Imagine an assassin who could come and go as he pleased. Who could slip in and out of crowds undetected. An assassin who was, for almost all intents and purposes, invisible. Imagine that, and what do you have?

The world’s greatest assassin.



The facts, held in that dusty old folder, were clear.

Beginning in the late forties, a covert branch of the US government known as the CTW, began training assassins. It was while on a deep-jungle mining and research development gig that they found Snuffleupagus, the hairy pachyderm who messes up every corner of Sesame Street with his droppings. They brought him back to America and trained him as a spy. Why not? He was invisible to the naked eye—for the most part—and had few scruples. It was a short step from espionage to murder.

Because Snuffy (a derivative of the word ‘snuff’, and a precursor to snuff movies, perhaps?) only appears to children—and one large, demented yellow bird—he could move about political circles with ease. The CTW, in conjunction with the number 12 and the letter D, began eliminating potential enemies. John F. Kennedy. Robert Kennedy. Reagan. The list seemed endless and the gig seemed perfect.

Until one small boy pointed out the obvious. He pointed out something that had been overlooked by experts the world over. There was a big, hairy elephant present at every assassination.

Was this possible? I dug deeper, finding transcripts of police interrogations with a man known as B. Byrd. Apparently they tried their best to grill him for information after Reagan was shot, but to no avail—he wouldn’t sing. He was whisked away by ‘men in suits’, men tied to a lone figure known as Hooper. Even long-time friends of Byrd (David, Oscar and a manic-depressive man with ADD named Grover) didn’t crack. But why had police been asking questions about an assassination that the government had carried out? Why would they create a false investigation pointing in the right direction? It was a muddled mess of a ham sandwich wrapped loosely in foil and left behind a radiator. And it stank.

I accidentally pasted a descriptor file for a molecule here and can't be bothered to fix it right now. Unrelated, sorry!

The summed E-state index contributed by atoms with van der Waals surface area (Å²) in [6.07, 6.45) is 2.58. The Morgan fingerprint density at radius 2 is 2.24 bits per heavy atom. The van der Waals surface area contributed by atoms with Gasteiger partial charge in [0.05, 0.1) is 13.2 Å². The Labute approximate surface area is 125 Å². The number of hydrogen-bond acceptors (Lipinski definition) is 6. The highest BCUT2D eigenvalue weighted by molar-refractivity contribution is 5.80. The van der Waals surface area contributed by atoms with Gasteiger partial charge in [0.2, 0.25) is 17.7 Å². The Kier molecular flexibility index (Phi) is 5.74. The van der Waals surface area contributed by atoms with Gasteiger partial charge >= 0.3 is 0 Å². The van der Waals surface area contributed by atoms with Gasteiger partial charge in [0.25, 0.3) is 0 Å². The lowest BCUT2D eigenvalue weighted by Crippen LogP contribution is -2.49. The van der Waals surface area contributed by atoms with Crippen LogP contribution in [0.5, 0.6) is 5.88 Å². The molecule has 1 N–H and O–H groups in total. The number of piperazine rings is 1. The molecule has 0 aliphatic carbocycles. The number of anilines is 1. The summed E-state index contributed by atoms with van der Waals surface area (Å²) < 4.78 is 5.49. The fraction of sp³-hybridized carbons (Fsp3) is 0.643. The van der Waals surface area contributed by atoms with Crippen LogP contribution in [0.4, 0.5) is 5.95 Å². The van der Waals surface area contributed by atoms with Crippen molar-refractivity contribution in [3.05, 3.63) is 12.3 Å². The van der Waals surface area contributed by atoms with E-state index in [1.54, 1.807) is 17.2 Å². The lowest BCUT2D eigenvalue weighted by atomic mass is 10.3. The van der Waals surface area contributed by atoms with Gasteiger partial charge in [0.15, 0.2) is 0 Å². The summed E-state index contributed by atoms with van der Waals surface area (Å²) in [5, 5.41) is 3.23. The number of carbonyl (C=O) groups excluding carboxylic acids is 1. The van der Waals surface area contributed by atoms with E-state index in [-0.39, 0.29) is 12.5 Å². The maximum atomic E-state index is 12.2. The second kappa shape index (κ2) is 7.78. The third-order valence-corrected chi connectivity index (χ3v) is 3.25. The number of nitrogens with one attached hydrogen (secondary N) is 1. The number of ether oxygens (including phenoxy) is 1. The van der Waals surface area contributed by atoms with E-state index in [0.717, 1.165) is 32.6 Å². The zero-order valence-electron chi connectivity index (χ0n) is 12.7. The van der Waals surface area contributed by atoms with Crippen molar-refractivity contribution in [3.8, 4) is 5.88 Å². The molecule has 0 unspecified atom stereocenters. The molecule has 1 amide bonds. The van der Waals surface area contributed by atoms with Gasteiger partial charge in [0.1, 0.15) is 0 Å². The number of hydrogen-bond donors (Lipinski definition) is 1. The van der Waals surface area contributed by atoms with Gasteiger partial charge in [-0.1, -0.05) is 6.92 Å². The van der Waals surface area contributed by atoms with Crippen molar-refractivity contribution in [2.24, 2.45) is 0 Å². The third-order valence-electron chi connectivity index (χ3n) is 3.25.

I sent a few of the photographs (see below) off to Case Closed™ headquarters for investigation. Kipling Glenavon and Lance Trout claimed to see nothing amiss. Even our resident Forensic Assassinationologist Dr. Fantastic could pinpoint nothing suspect in the photos. His three-year-old live-in shoeshine boy, however, pointed at one photograph and said, “Upulgus.”

Upulgus indeed.

(Look closely at the above photos... can YOU see the elephant?)

Is it so crazy to believe that a hairy, two tonne creature with a trunk could have been on the grassy knoll that day in Dallas? Why not? Only kids can see him, and kids make terrible witnesses. It seems perfectly clear to me what really went on that fateful November day—and on many other occasions—when the bullets flew.

Snuffleupagus… or Coverupagus?

Just remember… the next time you are watching the evening news and your child starts pointing out ‘imaginary’ characters on the TV screen, look a little closer.

You might see the Truth™.

Case Closed™

(The preceding was brought to you by the letter ‘g’)

13 July 2006

Uncle Ned: Case Re-Opener!

The knock at the door woke me from a deep sleep. “Great Caesar’s Salad,” I thought, “who comes around during nap time?!” I stood up, a bag of pretzels and four remote controls tumbling from my lap to the floor. “Dammit,” I muttered, “if it’s anyone but Uncle Ned himself, I’m going to be using my brass knuckles.” I reached into my pocket and slipped my punchin’ aid onto my right hand and thumped to the door. The knocking continued with greater urgency. I clenched and unclenched my fist several times in preparation. I looked out the eye hole to get an unblemished glimpse of this future ER visitor.

“Well stroke my beard and comb my rooster,” I gasped. “Uncle Ned.”

Yes, Uncle Ned was at my door, using his own knuckles to announce his presence. I quickly removed the brass knuckles and opened the door. “Ned!” I grinned, spreading my arms wide.

“Are you Cletus Hookworm?” he said. No nonsense, direct and to the point. I liked that.

“You got ‘im, Ned,” I replied.

“My name isn’t Ned. I’m Tom Hanks.”

“Ah, you’re preparing for a role. Good name, Tom Hanks. Sounds like an everyman kind of guy.”

“No, no, you don’t understand …”

“Listen, I don’t run a celebrity rag, I’m not interested in whatever movie you’re promoting.”

“I know, but …”

“I just want to know, how come you aren’t close to your sister anymore?”

“What the hell are you talking about?”

“Look, she helped you beat your alcoholism and guide you to make the right choice about that hostile takeover, but since then you haven’t even stopped in to say hi.”

“What the f …”

“No no no, you wait. You need to hear this. You might not know it, but she had a baby, but you never showed up to welcome the little bastard into the family. Alex has developed Parker Stevenson’s disease, bobbing and weaving like a breakdancer all the time, Jennifer’s in a really awful rock n roll combo, and Mallory, god, who knows where she is. With Skippy? I hope not. And I have no idea where Steven and Elise are these days. It’s all so sad. There are rumours that a rabid dog named Ubu killed them. Did you know that?!”